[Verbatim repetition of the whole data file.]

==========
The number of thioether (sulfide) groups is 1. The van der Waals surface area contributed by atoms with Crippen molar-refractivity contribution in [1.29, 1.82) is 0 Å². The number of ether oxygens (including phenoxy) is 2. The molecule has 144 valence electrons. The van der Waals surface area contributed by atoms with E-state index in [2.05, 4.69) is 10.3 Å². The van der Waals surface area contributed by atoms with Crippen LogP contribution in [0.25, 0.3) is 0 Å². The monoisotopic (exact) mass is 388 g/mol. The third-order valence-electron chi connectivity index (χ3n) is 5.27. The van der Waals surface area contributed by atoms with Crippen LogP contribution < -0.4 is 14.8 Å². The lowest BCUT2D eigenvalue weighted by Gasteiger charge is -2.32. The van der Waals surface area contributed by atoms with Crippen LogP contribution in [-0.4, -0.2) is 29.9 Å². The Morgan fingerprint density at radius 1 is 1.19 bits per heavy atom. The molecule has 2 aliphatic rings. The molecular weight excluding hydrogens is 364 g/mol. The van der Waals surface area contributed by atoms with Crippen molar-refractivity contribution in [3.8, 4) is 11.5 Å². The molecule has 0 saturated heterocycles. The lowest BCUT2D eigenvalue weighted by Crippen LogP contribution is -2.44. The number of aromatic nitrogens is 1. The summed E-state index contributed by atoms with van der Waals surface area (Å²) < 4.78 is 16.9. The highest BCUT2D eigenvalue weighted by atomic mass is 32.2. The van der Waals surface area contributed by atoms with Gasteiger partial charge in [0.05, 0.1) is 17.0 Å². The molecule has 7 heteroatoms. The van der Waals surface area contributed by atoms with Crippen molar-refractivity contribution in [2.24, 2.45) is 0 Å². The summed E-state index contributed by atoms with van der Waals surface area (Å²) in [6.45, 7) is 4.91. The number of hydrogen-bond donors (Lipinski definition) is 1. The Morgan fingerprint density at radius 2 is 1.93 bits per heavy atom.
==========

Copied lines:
The number of thioether (sulfide) groups is 1. The van der Waals surface area contributed by atoms with Crippen molar-refractivity contribution in [1.29, 1.82) is 0 Å². The number of ether oxygens (including phenoxy) is 2. The molecule has 144 valence electrons. The van der Waals surface area contributed by atoms with E-state index in [2.05, 4.69) is 10.3 Å². The van der Waals surface area contributed by atoms with Crippen LogP contribution in [0.25, 0.3) is 0 Å². The monoisotopic (exact) mass is 388 g/mol. The third-order valence-electron chi connectivity index (χ3n) is 5.27. The van der Waals surface area contributed by atoms with Crippen LogP contribution < -0.4 is 14.8 Å². The lowest BCUT2D eigenvalue weighted by Gasteiger charge is -2.32. The van der Waals surface area contributed by atoms with Crippen LogP contribution in [-0.4, -0.2) is 29.9 Å². The Morgan fingerprint density at radius 1 is 1.19 bits per heavy atom. The molecule has 2 aliphatic rings. The molecular weight excluding hydrogens is 364 g/mol. The van der Waals surface area contributed by atoms with Crippen molar-refractivity contribution in [3.8, 4) is 11.5 Å². The molecule has 0 saturated heterocycles. The lowest BCUT2D eigenvalue weighted by Crippen LogP contribution is -2.44. The number of aromatic nitrogens is 1. The summed E-state index contributed by atoms with van der Waals surface area (Å²) < 4.78 is 16.9. The highest BCUT2D eigenvalue weighted by atomic mass is 32.2. The van der Waals surface area contributed by atoms with Gasteiger partial charge in [0.05, 0.1) is 17.0 Å². The molecule has 7 heteroatoms. The van der Waals surface area contributed by atoms with Crippen molar-refractivity contribution in [2.24, 2.45) is 0 Å². The summed E-state index contributed by atoms with van der Waals surface area (Å²) in [6.45, 7) is 4.91. The number of hydrogen-bond donors (Lipinski definition) is 1. The Morgan fingerprint density at radius 2 is 1.93 bits per heavy atom.